The third piece of the executive order concerns financial stability and systemic risk. As David Zaring and I argue in a forthcoming law review article, the macroprudential framework of financial regulation, which emphasizes systemic resilience, is worth emulating in related contexts. Compared to traditional sectors of the financial marketplace, the digital asset sector is different — the whole idea is that everything does not run through centralized control points . Yet perhaps it is not really so different. Holdings of most digital assets are heavily concentrated, and a small number of actors have significant power in the market. Because decentralized finance platforms are interoperable and programmable, they may create significant hidden risks through interconnection.
The executive order directs the Financial Stability Oversight Council, the interagency body created by the Dodd-Frank Wall Street Reform and Consumer Protection Act, to address systemic risks created by digital assets. This directive, more than anything else, reflects the growth and maturation of the sector. Only a few years ago, central banks dismissed digital assets as too small and separate from the rest of the financial system to pose systemic risks.
The final two elements of the executive order will get the least press. Yet they are critical for the healthy development of the digital asset sector.
The fourth major pillar is financial inclusion. Proponents of digital assets argue they give retail investors, average consumers, and marginalized groups better access to financial services. Digital assets can remove barriers imposed by banks and other institutions while pushing greater control and ownership out to individuals. Similarly, non-fungible tokens might provide creators with better channels to connect with their audiences. Yet these marginalized groups are still vulnerable to scams, hacks, and hidden arrangements. With the executive order, the U.S. government is now on record as promoting the inclusiveness of digital assets as a policy objective.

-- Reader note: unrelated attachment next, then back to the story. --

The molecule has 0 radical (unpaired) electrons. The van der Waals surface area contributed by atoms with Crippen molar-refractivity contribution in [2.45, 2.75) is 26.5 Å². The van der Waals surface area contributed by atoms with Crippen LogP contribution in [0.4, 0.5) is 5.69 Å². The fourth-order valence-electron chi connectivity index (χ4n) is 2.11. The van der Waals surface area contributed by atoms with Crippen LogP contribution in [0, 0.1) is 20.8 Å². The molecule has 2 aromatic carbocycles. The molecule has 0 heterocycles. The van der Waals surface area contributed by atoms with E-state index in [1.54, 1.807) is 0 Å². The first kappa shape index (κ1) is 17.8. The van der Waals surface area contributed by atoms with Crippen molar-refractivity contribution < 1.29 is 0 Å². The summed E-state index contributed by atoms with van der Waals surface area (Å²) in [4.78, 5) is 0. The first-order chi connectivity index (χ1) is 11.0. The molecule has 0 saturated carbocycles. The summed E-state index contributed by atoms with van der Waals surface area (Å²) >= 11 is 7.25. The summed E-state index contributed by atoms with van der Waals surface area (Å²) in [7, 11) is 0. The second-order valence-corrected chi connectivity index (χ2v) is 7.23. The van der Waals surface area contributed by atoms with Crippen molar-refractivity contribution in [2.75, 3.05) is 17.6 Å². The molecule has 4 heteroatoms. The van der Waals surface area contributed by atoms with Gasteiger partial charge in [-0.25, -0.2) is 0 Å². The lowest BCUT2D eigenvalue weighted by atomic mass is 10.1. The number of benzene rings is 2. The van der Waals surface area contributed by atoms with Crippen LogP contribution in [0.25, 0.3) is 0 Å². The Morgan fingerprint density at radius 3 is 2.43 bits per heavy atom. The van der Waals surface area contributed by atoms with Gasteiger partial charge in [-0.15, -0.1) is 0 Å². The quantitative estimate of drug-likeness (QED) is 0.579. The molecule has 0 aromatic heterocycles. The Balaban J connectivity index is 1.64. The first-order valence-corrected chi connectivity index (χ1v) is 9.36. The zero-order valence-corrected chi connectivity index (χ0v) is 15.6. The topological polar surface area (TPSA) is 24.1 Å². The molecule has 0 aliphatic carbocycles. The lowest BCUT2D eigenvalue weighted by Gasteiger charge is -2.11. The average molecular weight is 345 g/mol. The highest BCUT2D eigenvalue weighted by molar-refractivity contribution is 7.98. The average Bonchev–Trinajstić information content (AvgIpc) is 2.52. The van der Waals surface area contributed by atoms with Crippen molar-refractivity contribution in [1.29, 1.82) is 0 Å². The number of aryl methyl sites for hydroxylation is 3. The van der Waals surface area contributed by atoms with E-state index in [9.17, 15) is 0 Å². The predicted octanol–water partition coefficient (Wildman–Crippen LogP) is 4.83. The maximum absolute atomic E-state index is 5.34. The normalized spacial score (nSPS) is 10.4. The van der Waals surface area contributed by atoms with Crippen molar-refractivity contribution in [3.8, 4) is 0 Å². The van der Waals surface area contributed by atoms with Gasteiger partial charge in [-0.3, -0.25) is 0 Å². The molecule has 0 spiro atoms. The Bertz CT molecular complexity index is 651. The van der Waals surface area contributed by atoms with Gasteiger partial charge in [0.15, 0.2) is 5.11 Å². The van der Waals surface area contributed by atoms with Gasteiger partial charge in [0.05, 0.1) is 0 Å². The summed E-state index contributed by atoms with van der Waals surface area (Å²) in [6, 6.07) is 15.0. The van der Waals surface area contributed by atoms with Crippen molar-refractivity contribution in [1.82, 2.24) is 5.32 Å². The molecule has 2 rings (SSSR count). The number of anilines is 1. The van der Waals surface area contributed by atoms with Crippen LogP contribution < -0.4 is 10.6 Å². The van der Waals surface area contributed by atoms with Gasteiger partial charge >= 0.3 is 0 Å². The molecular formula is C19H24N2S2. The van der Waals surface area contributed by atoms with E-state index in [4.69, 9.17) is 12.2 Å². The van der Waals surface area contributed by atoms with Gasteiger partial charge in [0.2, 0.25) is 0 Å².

Finally, it is easy to forget that, despite the size of digital asset trading markets, the underlying technology remains immature. Major blockchain networks are not sufficiently scalable, secure, and interoperable. Important infrastructure elements around digital identity and governance are at a fledgling stage. And the energy use of mining for cryptocurrency networks such as Bitcoin is now a serious matter of concern around the world.
Just as in other critical areas such as artificial intelligence, the European Union and China are ahead of the United States in funding research and promoting standards development. The executive order engages non-regulatory components of the federal government, such as the National Science Foundation and the White House Office of Science and Technology Policy, in the cause of promoting technical advancements in digital assets and blockchain technology.
The executive order is just a start. But it is important to recognize the difficulty of reaching the starting line. Herding the necessary cats, when there are so many agencies, viewpoints, and personalities involved, is a monstrous effort. Engaging the President and other top officials amid a global pandemic, and now a war in Europe, further adds to the degree of difficulty. The text of the executive order comprises mostly requests for studies and the setting up of working groups, but that is how the machinery of public policy works in the federal government.
Saber-rattling speeches by agency heads and senators may make better headlines. Yet this executive order is a turning point. It will elevate digital assets as a topic of public policy concern and force all relevant components of the federal government to engage.